Earlier this week it was revealed that by the year 2016, more than half of babies born in the UK will be born to unmarried mothers. This estimation is based on the release of statistics which show that in the year 2012, 47.5% of babies born, were born to unmarried mothers. This figure includes babies born to same sex parents, who are not in a Civil Partnership. Over the past few decades, the number of unmarried mothers giving birth has steadily increased. This is likely to be a reflection of the change in society’s attitude towards marriage.
As a Family Lawyer – the question that comes to mind is whether the law is adapting to suit the changing position of social values.
Currently, all mothers automatically have ‘parental responsibility’ for their child(ren). Parental responsibility is defined as ‘all the rights, duties, powers, responsibilities and authority that by law a parent of a child has in relation to the child and his property’. (Section 3 Children’s Act 1989). In short, this gives a parent the right to have an input into any important decisions to be made in a child’s life such as where a child is educated, giving access rights such as access to a child’s medical records etc. Fathers that are married to the mother and the non-biological parent in a civil partnership (if the baby is conceived with his/her consent) will also automatically acquire parental responsibility.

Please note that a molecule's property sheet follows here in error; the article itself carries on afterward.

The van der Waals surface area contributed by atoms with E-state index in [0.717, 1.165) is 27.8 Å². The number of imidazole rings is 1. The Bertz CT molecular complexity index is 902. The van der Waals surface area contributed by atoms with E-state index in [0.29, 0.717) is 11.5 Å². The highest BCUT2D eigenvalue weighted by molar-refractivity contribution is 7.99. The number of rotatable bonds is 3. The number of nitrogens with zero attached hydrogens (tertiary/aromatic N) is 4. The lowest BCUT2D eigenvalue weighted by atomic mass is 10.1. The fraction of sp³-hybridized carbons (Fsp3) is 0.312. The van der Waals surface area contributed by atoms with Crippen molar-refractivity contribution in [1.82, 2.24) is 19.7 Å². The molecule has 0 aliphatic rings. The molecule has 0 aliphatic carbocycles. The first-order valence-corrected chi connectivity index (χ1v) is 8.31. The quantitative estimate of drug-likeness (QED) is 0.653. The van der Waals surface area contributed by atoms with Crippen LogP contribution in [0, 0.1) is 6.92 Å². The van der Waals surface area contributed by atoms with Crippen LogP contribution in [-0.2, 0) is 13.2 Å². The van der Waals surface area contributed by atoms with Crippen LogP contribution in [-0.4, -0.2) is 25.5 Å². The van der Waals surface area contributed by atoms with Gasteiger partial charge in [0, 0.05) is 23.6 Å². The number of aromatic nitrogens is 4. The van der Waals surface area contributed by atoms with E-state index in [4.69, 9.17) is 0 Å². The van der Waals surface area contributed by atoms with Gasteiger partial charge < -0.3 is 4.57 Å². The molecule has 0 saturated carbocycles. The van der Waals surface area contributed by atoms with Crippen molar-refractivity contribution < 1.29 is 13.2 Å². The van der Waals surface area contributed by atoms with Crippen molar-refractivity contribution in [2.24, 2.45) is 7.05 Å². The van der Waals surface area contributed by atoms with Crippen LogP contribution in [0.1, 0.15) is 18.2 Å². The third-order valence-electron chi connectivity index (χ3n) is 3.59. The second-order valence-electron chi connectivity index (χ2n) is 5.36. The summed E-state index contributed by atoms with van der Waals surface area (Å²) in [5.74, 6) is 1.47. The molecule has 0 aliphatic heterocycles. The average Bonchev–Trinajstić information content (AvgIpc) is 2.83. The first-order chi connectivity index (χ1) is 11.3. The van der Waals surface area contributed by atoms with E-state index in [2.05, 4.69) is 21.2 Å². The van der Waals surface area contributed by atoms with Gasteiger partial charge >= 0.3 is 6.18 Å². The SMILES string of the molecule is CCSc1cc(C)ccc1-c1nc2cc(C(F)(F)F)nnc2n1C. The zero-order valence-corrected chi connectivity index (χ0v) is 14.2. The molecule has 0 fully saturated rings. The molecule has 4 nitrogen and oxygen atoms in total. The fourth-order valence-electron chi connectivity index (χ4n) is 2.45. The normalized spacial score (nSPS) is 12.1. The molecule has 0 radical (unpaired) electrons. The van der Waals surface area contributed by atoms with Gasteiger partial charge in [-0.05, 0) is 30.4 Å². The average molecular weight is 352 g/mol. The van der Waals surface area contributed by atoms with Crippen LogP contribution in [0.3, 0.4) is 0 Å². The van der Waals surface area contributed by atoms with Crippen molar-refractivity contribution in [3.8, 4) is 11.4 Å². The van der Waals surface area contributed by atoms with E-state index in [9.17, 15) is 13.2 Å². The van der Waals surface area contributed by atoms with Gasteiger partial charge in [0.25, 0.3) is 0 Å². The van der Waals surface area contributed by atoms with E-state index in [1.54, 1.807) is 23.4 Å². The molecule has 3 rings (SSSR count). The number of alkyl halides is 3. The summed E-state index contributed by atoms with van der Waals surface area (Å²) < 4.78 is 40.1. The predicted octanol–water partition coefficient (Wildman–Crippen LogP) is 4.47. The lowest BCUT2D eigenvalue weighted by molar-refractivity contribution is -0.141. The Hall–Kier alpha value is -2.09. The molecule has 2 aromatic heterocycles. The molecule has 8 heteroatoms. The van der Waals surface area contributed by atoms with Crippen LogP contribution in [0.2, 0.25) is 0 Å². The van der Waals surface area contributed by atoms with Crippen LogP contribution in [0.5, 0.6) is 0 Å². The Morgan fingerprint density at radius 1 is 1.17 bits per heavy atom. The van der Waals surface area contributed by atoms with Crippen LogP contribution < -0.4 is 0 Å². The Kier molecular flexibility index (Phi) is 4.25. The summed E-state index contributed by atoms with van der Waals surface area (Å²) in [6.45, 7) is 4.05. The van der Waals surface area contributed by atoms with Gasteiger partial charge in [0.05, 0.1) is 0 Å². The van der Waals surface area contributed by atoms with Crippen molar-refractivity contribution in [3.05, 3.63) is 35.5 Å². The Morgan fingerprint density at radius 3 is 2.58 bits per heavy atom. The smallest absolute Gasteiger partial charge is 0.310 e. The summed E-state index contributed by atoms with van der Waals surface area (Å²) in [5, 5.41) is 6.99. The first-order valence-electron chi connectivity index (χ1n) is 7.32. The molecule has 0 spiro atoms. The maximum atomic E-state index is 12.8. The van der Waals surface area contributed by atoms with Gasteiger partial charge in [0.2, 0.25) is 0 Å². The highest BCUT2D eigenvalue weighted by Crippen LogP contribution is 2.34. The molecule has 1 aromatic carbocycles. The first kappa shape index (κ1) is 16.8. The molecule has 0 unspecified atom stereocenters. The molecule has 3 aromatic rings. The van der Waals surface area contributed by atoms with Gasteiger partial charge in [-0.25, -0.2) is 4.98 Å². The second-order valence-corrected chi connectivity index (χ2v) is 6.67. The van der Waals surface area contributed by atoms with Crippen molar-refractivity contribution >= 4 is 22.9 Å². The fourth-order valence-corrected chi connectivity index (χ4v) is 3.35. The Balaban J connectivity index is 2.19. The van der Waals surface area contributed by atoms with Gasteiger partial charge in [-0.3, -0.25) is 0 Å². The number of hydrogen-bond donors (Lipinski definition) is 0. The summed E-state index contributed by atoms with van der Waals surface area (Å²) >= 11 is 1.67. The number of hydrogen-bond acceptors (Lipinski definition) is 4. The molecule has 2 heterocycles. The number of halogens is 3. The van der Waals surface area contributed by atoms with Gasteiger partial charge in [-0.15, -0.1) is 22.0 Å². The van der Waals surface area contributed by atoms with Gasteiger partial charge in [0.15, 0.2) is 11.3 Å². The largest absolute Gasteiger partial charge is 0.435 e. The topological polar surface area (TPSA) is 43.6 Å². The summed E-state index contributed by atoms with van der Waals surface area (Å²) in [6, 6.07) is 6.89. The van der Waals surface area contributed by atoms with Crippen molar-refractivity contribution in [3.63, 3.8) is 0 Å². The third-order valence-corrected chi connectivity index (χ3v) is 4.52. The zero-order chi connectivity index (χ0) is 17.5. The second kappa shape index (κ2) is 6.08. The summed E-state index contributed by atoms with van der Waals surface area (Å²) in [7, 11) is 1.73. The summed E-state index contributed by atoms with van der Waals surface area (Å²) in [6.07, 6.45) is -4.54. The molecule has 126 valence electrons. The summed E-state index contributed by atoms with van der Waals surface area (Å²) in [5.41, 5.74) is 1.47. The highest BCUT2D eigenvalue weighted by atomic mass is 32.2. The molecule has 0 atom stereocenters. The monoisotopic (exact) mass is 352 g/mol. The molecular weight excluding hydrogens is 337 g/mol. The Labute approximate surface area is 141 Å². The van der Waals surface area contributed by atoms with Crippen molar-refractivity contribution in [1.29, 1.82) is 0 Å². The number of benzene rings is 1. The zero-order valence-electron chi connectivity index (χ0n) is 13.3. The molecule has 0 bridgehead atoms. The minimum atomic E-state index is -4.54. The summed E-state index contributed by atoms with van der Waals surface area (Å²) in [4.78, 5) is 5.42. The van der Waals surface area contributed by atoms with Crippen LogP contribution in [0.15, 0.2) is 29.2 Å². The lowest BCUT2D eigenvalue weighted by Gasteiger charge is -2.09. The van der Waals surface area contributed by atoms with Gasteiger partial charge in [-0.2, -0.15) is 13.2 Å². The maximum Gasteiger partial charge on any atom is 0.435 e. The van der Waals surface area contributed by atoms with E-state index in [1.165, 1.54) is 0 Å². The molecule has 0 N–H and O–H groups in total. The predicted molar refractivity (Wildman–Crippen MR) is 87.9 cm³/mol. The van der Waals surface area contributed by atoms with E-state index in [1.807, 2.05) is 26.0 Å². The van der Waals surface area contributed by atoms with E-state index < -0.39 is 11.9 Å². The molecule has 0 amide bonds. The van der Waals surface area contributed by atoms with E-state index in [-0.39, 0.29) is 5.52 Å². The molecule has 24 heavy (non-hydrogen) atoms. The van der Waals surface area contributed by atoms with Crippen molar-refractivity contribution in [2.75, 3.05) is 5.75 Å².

In England and Wales, if the father is not married to the mother but is registered on the child’s birth certificate as the father and the child was born on or after the 1st December 2003, the father will have automatic parental responsibility too.
However, fathers who are not married to the mother at the time of the child’s birth, or in some cases, are not on the birth certificate, do not automatically have parental responsibility. Where this is the case, it is possible to obtain parental responsibility either with the written agreement of the mother or by obtaining a court order.
Same-sex partners who are not in a civil partnership can also acquire parental responsibility if the child was conceived within a licensed clinic in the UK and the necessary forms have been completed. The non-biological parent can be registered on the birth certificate.
The law does not differentiate between the separation of married/unmarried parents in terms of making arrangements for the children. It also does not differ for same sex parents or straight parents.
if you would like any advice in relation to making arrangements for children upon divorce or separation, or indeed any other aspect of family law, please do not hesitate to contact our team of experienced family law solicitors.